Elliott Murphy Biography Discography - Bio

Elliott Murphy is a talented songwriter, drawing worthy comparisons to Bob Dylan, and his songs of loss and survival are delivered with a haggard voice and punchy Rock & Folk arrangements. Elliott Murphy has released a dozen or so records that have made him a treasure in Paris, where he lives.
Elliott Murphy Biography - Commemorative Poster Bio

Elliott Murphy grew up in an upper-middle-class family. Acquiring his first guitar at the age of 12, Elliott Murphy quickly advanced on the instrument. Within a year, he was playing in his first band. In 1966, Elliott Murphy's band the Rapsillions, placed first in a New York statewide Battle of the Bands.
Together with his brother Matthew Murphy, Elliott Murphy spent the late 1960s in Europe, performing his original tunes in subway stations and street corners. Elliott Murphy also had a bit role in Federico Fellini's 1972 film "Roma". Returning to the United States in 1973, Elliott Murphy formed a band, "Elliott Murphy's Aquashow". Performing frequently at New York hot spots, including Max's Kansas City and the Mercer Arts Center, Elliott Murphy and the group became associated with the art-rock scene that included Patti Smith and the New York Dolls.

Although their 1975 debut album, "Aquashow", was critically acclaimed, it failed to break through commercially. Elliott Murphy's subsequent 1970s recordings - "Lost Generation", "Night Lights" and "Just a Story From America" - sold poorly. In 1980, Elliott Murphy launched his own record label, Courtesan, with a six-song EP, "Affairs". The following year, he released a folk-rock album, "Murph the Surf". Elliott Murphy's album "Party Girls/Broken Poets", released in 1984, was nominated for a New York Music Award as Album of the Year.

Elliott Murphy has consistently worked with innovative producers. "Milwaukee", released in 1986, was produced by Jerry Harrison of the Talking Heads, while "Change Will Come", released in 1987, was produced by James Ball of the Smithereens. A live album, "Hot Point", released in 1989, featured lead guitar by Chris Spedding. Despite the state-of-the-art sound of his albums, Elliott Murphy continued to encounter commercial resistance in the United States. In Europe, however, it was a much different scenario. Elliott Murphy's concerts were packed by enthusiastic audiences while his albums sold well. In 1990, Elliott Murphy emigrated to Paris, where he continues to live with his wife, Francoise, and his son, Gaspard Murphy.
Shortly after moving to Paris, Elliott Murphy released a 24-song album, 12, that was shortened and rechristened "Unreal City "upon release in the United States. In 1995, Elliott Murphy assembled a new band that featured drummer Andy Newmark (Roxy Music, Eric Clapton), acoustic and electric bassist Cuch Merchan (Eurythmics) and percussionist Luis Jardim (Rolling Stones). Recorded at ICP Studios in Brussels, Belgium, the album included a duet with Bruce Springsteen on Elliott Murphy's tune "Everything I Do (Leads Me Back to You)" In 1998, Elliott Murphy returned with the album "Beauregard". "Terre Commune" was issued in 2001.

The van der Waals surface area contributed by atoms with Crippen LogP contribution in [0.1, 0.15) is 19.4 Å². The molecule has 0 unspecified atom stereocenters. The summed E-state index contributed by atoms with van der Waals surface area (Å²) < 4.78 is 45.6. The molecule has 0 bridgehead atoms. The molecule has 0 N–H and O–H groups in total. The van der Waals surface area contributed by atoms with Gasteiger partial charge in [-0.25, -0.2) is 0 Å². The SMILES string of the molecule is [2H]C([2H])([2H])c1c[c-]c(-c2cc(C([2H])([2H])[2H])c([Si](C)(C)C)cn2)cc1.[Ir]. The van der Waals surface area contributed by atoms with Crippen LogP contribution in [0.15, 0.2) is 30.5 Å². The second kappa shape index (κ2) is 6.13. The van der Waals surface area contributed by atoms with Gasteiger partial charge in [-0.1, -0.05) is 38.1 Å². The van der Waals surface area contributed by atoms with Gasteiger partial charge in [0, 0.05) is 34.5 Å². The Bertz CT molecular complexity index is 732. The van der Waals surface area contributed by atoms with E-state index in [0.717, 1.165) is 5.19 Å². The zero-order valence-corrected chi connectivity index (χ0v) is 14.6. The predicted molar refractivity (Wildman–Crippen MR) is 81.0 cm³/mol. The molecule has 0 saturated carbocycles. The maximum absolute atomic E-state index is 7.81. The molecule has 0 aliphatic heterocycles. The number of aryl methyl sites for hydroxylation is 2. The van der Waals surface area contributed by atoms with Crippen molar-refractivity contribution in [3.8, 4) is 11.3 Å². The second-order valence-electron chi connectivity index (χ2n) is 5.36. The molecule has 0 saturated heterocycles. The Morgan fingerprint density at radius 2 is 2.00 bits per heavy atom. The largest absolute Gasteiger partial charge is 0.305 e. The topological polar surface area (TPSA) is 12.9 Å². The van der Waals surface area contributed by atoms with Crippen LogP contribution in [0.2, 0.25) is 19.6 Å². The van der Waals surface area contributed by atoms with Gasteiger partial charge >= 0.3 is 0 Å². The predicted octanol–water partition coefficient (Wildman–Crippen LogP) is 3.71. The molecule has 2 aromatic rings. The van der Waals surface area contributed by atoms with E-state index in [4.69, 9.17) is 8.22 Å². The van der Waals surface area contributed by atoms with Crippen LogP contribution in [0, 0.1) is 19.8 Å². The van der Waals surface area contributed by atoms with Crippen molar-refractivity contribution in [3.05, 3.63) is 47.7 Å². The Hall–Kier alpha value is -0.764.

In addition to his career as a musician, Elliott Murphy has been active as a writer, penning the liner notes for the "Velvet Underground's 1969 Live" and the Violent Femmes' "Add It Up" (1981-1993). Elliott Murphy's articles have been published by Spin and Rolling Stone magazines and have included feature stories on Tom Waits and Keith Richards. Elliott Murphy has also published a novel, "Cold and Electric", and two collections of his short stories. - main sources from Craig Harris, All Music Guide

Elliott Murphy Biographie - Bio

In spring 1991, american songwriter and singer Elliott Murphy asks the members of his backing group to find a bass player in order to replace Ernie Brooks temporarily left ressourcer at his birthplace in the States. The substitute must have a certain musical level, a good looking, must be able to sing english background vocals and have to learn about 30 songs in less than 15 days. Christophe Ithurritze keyboardist of the band proposes Xavier Lorente-Darracq to this job, specifying Elliott Murphy that this bass player got a Rickenbacker bass guitar. A Cd recording - "Elliott Murphy Live In Grenoble" - presents a selection of songs played by Elliott Murphy during his performance in Grenoble on June 21, 1991. When Xavier Lorente-Darracq left the place to Ernie Brooks back from the States, Elliott Murphy confess to Christophe Ithurritze that he never played so loud and fast than with this backing group. - read more...


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